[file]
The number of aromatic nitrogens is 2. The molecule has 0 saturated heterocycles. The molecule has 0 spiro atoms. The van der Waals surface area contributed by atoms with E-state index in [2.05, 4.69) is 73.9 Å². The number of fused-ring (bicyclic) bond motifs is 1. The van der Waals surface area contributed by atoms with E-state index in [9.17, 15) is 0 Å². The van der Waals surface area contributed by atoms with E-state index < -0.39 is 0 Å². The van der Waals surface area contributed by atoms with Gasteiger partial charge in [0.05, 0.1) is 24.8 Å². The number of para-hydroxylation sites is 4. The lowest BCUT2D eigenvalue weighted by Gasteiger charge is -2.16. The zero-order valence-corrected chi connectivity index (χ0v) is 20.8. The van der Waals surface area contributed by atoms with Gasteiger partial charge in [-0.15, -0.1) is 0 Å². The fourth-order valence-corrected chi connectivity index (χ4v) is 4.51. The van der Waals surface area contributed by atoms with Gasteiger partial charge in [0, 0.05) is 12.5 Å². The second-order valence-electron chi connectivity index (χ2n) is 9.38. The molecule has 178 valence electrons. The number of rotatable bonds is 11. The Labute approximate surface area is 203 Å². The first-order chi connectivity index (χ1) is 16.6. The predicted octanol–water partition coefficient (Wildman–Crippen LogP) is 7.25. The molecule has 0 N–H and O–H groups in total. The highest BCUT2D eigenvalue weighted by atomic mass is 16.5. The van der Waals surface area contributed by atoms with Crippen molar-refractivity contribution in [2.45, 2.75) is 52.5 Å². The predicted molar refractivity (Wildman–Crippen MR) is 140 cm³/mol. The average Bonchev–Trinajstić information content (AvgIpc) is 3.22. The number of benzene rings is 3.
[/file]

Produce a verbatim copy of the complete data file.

The number of aromatic nitrogens is 2. The molecule has 0 saturated heterocycles. The molecule has 0 spiro atoms. The van der Waals surface area contributed by atoms with E-state index in [2.05, 4.69) is 73.9 Å². The number of fused-ring (bicyclic) bond motifs is 1. The van der Waals surface area contributed by atoms with E-state index in [9.17, 15) is 0 Å². The van der Waals surface area contributed by atoms with E-state index < -0.39 is 0 Å². The van der Waals surface area contributed by atoms with Gasteiger partial charge in [0.05, 0.1) is 24.8 Å². The number of para-hydroxylation sites is 4. The lowest BCUT2D eigenvalue weighted by Gasteiger charge is -2.16. The zero-order valence-corrected chi connectivity index (χ0v) is 20.8. The van der Waals surface area contributed by atoms with Gasteiger partial charge in [-0.15, -0.1) is 0 Å². The fourth-order valence-corrected chi connectivity index (χ4v) is 4.51. The van der Waals surface area contributed by atoms with Gasteiger partial charge in [0, 0.05) is 12.5 Å². The second-order valence-electron chi connectivity index (χ2n) is 9.38. The molecule has 178 valence electrons. The number of rotatable bonds is 11. The Labute approximate surface area is 203 Å². The first-order chi connectivity index (χ1) is 16.6. The predicted octanol–water partition coefficient (Wildman–Crippen LogP) is 7.25. The molecule has 0 N–H and O–H groups in total. The highest BCUT2D eigenvalue weighted by atomic mass is 16.5. The van der Waals surface area contributed by atoms with Crippen molar-refractivity contribution in [2.45, 2.75) is 52.5 Å². The predicted molar refractivity (Wildman–Crippen MR) is 140 cm³/mol. The average Bonchev–Trinajstić information content (AvgIpc) is 3.22. The number of benzene rings is 3.